The Convict Bird is William T. Vollmann’s first book, self-published in 1987 by his own CoTangent Press. The book was presented in an edition of 100 signed and numbered copies, 10 of which were a collaborative production between Vollmann and sculptor Matt Heckert featuring a binding of studded black steel, hinges, and a padlock. Per the colophon, these 10 steel-editions featured a bookmark made from a street prostitute’s hair.
This is one of the 90 regular editions, featuring a hand-sewn binding. My copy, mysteriously, is unsigned, although the edition calls for it. Maybe if Vollmann’s The Dying Grass tour sends him out to New York I can bring it to him.
The book itself is about a friend of Vollmann’s serving a life sentence in prison and is written in the manner of a children’s rhyme. It’s illustrated with Vollmann’s drawings and, at only sixteen pages, is a deeply eerie piece. Some further research reveals that Vollmann’s friend is Veronica Compton, a “groupie” of The Hillside Strangler duo. Compton formed an intimate relationship with one of the killers, Kenneth Bianchi, while he was behind bars. Bianchi convinced Compton to try and murder someone in the style of The Hillside Strangler in an effort to convince authorities that the real killers will still at large. Compton failed, and her attempted copycat murder put her behind bars.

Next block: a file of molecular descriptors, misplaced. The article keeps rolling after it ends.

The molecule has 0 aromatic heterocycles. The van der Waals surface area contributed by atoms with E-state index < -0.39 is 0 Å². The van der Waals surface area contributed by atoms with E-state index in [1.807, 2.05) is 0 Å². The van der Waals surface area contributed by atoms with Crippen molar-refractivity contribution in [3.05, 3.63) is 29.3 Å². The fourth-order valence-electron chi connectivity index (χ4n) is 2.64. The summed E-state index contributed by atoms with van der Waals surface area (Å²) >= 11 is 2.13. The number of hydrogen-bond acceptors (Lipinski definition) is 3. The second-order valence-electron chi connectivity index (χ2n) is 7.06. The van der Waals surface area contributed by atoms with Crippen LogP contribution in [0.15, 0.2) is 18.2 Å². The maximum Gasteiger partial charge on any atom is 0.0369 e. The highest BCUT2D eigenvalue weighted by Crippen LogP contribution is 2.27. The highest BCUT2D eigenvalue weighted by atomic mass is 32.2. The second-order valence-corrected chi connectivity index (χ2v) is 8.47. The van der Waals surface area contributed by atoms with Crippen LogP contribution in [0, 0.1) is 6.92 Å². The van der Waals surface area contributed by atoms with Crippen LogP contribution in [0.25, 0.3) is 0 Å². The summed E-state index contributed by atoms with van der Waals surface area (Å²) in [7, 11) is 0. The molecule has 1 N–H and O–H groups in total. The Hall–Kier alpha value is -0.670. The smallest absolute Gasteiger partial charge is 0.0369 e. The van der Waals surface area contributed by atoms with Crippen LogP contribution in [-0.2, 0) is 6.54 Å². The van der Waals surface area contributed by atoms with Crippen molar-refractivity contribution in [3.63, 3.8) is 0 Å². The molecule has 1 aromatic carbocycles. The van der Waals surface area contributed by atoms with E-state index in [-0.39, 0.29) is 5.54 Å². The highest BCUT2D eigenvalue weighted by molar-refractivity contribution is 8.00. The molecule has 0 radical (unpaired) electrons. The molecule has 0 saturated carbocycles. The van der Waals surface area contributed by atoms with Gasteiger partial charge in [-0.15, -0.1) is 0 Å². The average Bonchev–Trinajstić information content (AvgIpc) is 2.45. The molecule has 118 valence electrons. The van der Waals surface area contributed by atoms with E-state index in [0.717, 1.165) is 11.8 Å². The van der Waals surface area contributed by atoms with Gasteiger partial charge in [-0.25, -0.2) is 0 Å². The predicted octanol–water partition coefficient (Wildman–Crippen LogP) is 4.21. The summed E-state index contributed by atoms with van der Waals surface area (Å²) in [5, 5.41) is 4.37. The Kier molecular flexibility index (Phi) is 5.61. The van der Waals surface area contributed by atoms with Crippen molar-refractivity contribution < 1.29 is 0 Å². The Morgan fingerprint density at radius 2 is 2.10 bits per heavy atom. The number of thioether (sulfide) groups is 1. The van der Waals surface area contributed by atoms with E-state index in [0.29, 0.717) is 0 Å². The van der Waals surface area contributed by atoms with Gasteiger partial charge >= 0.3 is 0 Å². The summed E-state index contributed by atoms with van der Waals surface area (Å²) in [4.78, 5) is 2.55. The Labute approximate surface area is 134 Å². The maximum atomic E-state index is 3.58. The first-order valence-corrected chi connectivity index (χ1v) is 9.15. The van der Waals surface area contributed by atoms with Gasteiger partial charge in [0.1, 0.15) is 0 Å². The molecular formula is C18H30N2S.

Here’s a quote from Vollmann on the book’s creation:
“The Convict Bird is about a friend of mine who is serving a life sentence in prison. I did it partly to raise a little bit of money for her, which I guess goes against this fallacy that somehow you can help people with books. I knew no one else would publish this poem in the way I wanted it to be published, so I decided I should do it myself. And since I was going to do it myself, I decided might as well go whole hog and make it exactly the way I wanted it.”
The Wright Brothers, David McCullough
Currently listening to:
Nick Cave & Warren Ellis, Loin des Hommes